Postcode Formats

UK postcodes (originally named post codes) are alphanumeric in design, with each full postcode being known as a 'postcode unit'. Each postcode corresponds to a particular quantity of physical addresses or a single delivery point in the UK.

Each postcode consists of a series of numbers and letters, being between six and eight alphanumeric characters in length, and a single space that separates the 'outward' and 'inward' sections of the postcode. They can represent either a single address, part of a street, or in some cases a whole street.

Outward codes

Outward codes (e.g. SS3) identifies the geographical postcode area, and consists of one or two alphabetical characters, for example S for Sheffield, TQ for Torquay etc. Some outward sections of the postcode represent a large geographical area, for example RH, which covers the whole of north Sussex. These first characters are then followed by one or two numerical digits to identify the postcode district within the outward code area. For example, S1, PE1, and EC2M.

Inward codes

The inward part of the postcode identifies a smaller geographical area within the outward boundary. The first character (typically a number) identifies the postcode unit, which can be a single property or group of properties.

Postcode validation

Format Example Coverage
A9 9AA S1 1AA B, E, G, L, M, N, S, W postcode areas
A99 9AA M60 1NW
AA9 9AA CR2 6XH All postcode areas except B, E, G, L, M, N, S, W, WC
AA99 9AA DN55 1PT
A9A 9AA W1A 1HQ E1W, N1C, N1P, W1 postcode districts
AA9A 9AA EC1M 1BB WC postcode area; EC1-EC4, NW1W, SE1P, SW1 postcode districts

Additional notes to take into account for the formatting of UK postcodes:

  1. Areas with only single-digit districts: BR, FY, HA, HD, HG, HR, HS, HX, JE, LD, SM, SR, WC, WN, ZE.
  2. Areas with only double-digit districts: AB, LL, SO.
  3. Areas with a district '0' (zero): BL, BS, CM, CR, FY, HA, PR, SL, SS (BS is the only area to have both a district 0 and a district 10).
  4. The following central London single-digit districts have been further divided by inserting a letter after the digit and before the space: EC1-EC4 (but not EC50), SW1, W1, WC1, WC2, and part of E1 (E1W), N1 (N1C and N1P), NW1 (NW1W) and SE1 (SE1P).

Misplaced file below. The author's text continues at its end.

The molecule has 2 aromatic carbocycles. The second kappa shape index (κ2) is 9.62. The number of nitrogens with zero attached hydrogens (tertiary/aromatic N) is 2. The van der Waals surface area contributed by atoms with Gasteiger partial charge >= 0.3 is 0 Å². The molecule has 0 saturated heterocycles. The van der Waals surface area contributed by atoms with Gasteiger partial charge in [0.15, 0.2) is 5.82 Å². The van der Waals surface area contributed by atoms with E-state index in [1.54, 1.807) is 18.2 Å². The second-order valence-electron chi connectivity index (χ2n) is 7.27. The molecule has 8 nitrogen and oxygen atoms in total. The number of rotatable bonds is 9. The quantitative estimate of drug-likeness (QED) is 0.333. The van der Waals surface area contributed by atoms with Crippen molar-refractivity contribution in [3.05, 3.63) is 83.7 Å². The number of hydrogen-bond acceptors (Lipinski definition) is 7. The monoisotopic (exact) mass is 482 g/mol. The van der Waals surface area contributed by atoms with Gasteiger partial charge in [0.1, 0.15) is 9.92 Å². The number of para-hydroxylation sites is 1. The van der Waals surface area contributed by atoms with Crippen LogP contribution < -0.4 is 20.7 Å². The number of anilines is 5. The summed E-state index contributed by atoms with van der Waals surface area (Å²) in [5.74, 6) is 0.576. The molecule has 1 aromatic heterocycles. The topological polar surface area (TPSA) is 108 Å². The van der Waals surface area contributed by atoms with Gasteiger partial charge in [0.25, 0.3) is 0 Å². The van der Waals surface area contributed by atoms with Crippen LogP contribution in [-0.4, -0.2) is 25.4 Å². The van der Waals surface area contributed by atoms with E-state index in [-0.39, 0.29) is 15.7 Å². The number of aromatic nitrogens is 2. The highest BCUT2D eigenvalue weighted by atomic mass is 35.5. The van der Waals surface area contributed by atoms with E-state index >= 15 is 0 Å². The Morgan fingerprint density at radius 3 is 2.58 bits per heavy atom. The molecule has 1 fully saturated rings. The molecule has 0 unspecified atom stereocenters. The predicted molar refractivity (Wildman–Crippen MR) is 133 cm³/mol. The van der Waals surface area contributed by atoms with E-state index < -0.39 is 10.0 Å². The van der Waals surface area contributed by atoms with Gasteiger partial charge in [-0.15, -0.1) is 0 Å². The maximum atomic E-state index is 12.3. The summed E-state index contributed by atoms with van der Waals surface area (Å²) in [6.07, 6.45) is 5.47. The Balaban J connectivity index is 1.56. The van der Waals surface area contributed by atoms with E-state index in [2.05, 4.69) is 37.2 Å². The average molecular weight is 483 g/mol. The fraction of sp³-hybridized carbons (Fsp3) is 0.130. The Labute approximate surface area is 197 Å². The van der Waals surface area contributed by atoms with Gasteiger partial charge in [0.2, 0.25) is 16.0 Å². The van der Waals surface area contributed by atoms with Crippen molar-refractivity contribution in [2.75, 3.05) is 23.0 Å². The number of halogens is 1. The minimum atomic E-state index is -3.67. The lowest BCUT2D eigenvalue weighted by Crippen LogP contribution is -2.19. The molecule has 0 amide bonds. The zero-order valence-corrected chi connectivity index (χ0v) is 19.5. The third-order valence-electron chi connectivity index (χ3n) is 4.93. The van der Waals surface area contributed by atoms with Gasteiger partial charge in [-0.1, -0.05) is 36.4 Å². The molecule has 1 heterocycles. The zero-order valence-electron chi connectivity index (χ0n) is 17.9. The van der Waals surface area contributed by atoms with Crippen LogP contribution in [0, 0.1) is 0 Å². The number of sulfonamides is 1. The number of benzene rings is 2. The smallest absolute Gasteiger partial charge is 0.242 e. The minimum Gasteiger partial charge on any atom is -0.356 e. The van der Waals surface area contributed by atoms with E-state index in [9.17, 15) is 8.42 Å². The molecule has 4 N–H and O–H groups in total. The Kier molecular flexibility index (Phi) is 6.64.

5. The letters QVX are not used in the first position.
  6. The letters IJZ are not used in the second position.
  7. The only letters to appear in the third position are ABCDEFGHJKPSTUW when the structure starts with A9A.
  8. The only letters to appear in the fourth position are ABEHMNPRVWXY when the structure starts with AA9A.
  9. The final two letters do not use the letters CIKMOV, so as not to resemble digits or each other when hand-written.
  10. Post code sectors use digits from 1 to 9 followed by 0 (the Royal Mail originally sorted sector 0 after 9, treating it as the 10th not the 1st sector label).

In total, there are 29 million postcodes in operation. Postcodes can be validated against the Royal Mail Postcode Address File (PAF), listing all 29m delivery postcodes that make up much of the UK.

Source: Wikipedia

British Forces Post Office

Providing a postal service to HM Forces, the British Forces Post Office (BFPO) delivers mail in the UK and to territories across the globe. Post sent to these locations are prefixed with BFPO, followed by a space and a number that can be 1-4 digits.

Mount Pleasant Sorting Office

Mount Pleasant Royal Mail sorting office, in Clerkenwell, London's largest sorting office.

Royal Mail Sorting Machine

An automated Royal Mail postal sorting machine, known as the Segregator Drum, located at the British Postal Museum & Archive Museum Store. © Mike Peel

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